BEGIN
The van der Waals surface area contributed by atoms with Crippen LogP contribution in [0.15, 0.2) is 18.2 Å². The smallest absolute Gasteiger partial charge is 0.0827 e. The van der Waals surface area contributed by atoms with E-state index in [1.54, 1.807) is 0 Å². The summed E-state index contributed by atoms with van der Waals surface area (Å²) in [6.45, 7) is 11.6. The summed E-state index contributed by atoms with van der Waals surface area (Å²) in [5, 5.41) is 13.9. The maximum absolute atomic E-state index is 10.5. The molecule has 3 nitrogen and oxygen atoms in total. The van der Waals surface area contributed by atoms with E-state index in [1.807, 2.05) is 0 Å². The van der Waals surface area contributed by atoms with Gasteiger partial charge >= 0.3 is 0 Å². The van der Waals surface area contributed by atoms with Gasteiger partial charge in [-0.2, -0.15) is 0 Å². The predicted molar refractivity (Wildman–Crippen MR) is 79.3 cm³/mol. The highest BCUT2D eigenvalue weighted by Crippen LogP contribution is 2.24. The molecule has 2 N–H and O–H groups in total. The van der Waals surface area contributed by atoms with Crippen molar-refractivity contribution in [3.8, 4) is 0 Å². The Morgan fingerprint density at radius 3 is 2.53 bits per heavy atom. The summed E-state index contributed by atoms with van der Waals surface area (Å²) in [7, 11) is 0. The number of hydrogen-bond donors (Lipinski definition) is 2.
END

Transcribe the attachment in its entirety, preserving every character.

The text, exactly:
The van der Waals surface area contributed by atoms with Crippen LogP contribution in [0.15, 0.2) is 18.2 Å². The smallest absolute Gasteiger partial charge is 0.0827 e. The van der Waals surface area contributed by atoms with E-state index in [1.54, 1.807) is 0 Å². The summed E-state index contributed by atoms with van der Waals surface area (Å²) in [6.45, 7) is 11.6. The summed E-state index contributed by atoms with van der Waals surface area (Å²) in [5, 5.41) is 13.9. The maximum absolute atomic E-state index is 10.5. The molecule has 3 nitrogen and oxygen atoms in total. The van der Waals surface area contributed by atoms with E-state index in [1.807, 2.05) is 0 Å². The van der Waals surface area contributed by atoms with Gasteiger partial charge >= 0.3 is 0 Å². The van der Waals surface area contributed by atoms with Gasteiger partial charge in [-0.2, -0.15) is 0 Å². The predicted molar refractivity (Wildman–Crippen MR) is 79.3 cm³/mol. The highest BCUT2D eigenvalue weighted by Crippen LogP contribution is 2.24. The molecule has 2 N–H and O–H groups in total. The van der Waals surface area contributed by atoms with Crippen molar-refractivity contribution in [3.8, 4) is 0 Å². The Morgan fingerprint density at radius 3 is 2.53 bits per heavy atom. The summed E-state index contributed by atoms with van der Waals surface area (Å²) in [7, 11) is 0. The number of hydrogen-bond donors (Lipinski definition) is 2.